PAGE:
There are some medications that are physically needed for an actual life threatening health condition, yet there are some medications where we really have to ask our selves: Do we need to take this? What do we really need it for? Can we live without it?
How many times have we received prescription after prescription? How many times have we been told that this medication will solve all of our problems? How many times have the “professionals” told us that there are side effects, so they strongly recommended taking another type of medication to counter the side effects of the first one? How many commercials have we seen on the television advertising medication that is the way to happiness? Such as, “Ask your family doctor how you can get started on making your life better.”
In such a fast paced world, we are all looking for a quick and easy solution to suppress the pain, guilt, remorse, shame and hatred that we are feeling, and ultimately, our real inability to confront our lives and take responsibility. The pharmaceutical companies, psychiatrists, and doctors love this fast paced world. They make billions on our inabilities to confront our lives. They are providing us with a quick solution: a way to escape, a way to accept our so-called “diagnosis”. The truth is that we have accepted a highly and dangerous form of addiction:
“I need these pills to get through the day.”
“This is because of my diagnosis, I can’t stop taking these.”
“I am always stressed at work.”
“I can’t sleep at night.”
“I am depressed all the time”.
Society has embraced prescription medication without realizing the highly addictive nature of some of these drugs.
We have family members taking literally a spoon full of prescription medication, and spending thousands of dollars a month just to function on a daily basis. Yet when someone mentions the word addiction, we shutter at the thought of being an “addict.” How can we be an addict when it is prescribed? Little do we know that the same pills that are given to you can be easily bought on the street. So what’s the difference? Valium, Lithium, Zanax, Effexor, Celexa, Paxil, Seroquil, Ritalin, Oxicotton, Percocets, Diladid, Morphene, Methadone how are these drugs different from street drugs? An addict is an addict and a drug is a drug, we use prescription drugs to get off of street drugs, we end up substituting one drug for another drug to fuel our addiction.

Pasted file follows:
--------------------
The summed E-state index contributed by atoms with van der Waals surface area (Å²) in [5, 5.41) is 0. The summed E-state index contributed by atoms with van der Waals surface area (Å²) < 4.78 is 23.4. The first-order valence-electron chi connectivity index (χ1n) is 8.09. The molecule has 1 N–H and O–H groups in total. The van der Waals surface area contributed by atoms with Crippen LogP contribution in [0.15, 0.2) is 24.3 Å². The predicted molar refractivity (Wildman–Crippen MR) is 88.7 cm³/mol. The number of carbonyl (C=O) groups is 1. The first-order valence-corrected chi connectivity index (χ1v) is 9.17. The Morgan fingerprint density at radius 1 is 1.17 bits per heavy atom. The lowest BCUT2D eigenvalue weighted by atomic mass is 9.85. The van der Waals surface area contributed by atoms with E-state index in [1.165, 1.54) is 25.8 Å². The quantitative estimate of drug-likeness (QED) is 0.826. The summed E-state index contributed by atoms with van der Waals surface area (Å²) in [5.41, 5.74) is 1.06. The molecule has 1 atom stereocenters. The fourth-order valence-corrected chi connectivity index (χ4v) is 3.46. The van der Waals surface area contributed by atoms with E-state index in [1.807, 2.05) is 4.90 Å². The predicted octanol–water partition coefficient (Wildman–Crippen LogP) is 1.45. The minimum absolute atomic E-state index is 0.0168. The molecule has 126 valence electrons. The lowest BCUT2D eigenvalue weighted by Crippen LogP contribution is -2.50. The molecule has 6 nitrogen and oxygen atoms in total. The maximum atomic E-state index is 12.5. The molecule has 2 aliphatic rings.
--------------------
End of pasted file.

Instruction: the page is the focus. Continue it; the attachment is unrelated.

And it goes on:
We all have our reasons for taking prescription medication. Take a look in the mirror and if your not happy with what you see, do something about it. Remember, more medication is not going to solve the problem. Know what you are taking: research it; look at how you react to it; and really ask yourself if you can still live your life without it. Drugs are all around us, sold everywhere, and a drug pusher comes in many different forms. Mental disorders and addictions are more common then ever, and we use drugs to escape both. Be aware of the drugs prescribed, know what you are taking, and ask your doctor if this is really necessary. Be your own adviser, keep your counsel and make your own decisions.
Taking some of these medications for long periods of time can be very dangerous to come off of “cold turkey”, please contact your family doctor to see how you can come off of them safely, and make a change in your life.
Intake Counselor at